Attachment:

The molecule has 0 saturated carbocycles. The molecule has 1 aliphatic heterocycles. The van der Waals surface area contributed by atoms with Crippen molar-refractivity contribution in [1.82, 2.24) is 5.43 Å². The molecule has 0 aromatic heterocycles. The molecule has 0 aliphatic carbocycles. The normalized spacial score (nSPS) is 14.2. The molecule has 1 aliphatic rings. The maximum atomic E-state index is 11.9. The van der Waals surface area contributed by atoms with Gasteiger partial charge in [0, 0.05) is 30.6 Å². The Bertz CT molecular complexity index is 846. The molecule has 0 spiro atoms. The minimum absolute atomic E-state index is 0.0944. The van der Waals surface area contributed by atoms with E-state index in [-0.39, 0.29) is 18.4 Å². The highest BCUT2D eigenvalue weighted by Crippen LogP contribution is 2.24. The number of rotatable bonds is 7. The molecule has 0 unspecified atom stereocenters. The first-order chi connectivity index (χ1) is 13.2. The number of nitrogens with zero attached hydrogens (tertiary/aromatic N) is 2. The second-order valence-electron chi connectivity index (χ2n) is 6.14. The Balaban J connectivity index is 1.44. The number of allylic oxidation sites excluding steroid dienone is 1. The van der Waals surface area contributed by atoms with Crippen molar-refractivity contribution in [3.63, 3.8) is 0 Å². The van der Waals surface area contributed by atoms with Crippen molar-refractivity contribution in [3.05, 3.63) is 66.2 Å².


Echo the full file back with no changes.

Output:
The molecule has 0 saturated carbocycles. The molecule has 1 aliphatic heterocycles. The van der Waals surface area contributed by atoms with Crippen molar-refractivity contribution in [1.82, 2.24) is 5.43 Å². The molecule has 0 aromatic heterocycles. The molecule has 0 aliphatic carbocycles. The normalized spacial score (nSPS) is 14.2. The molecule has 1 aliphatic rings. The maximum atomic E-state index is 11.9. The van der Waals surface area contributed by atoms with Gasteiger partial charge in [0, 0.05) is 30.6 Å². The Bertz CT molecular complexity index is 846. The molecule has 0 spiro atoms. The minimum absolute atomic E-state index is 0.0944. The van der Waals surface area contributed by atoms with E-state index in [-0.39, 0.29) is 18.4 Å². The highest BCUT2D eigenvalue weighted by Crippen LogP contribution is 2.24. The number of rotatable bonds is 7. The molecule has 0 unspecified atom stereocenters. The first-order chi connectivity index (χ1) is 13.2. The number of nitrogens with zero attached hydrogens (tertiary/aromatic N) is 2. The second-order valence-electron chi connectivity index (χ2n) is 6.14. The Balaban J connectivity index is 1.44. The number of allylic oxidation sites excluding steroid dienone is 1. The van der Waals surface area contributed by atoms with Crippen molar-refractivity contribution in [3.63, 3.8) is 0 Å². The van der Waals surface area contributed by atoms with Crippen molar-refractivity contribution in [3.05, 3.63) is 66.2 Å².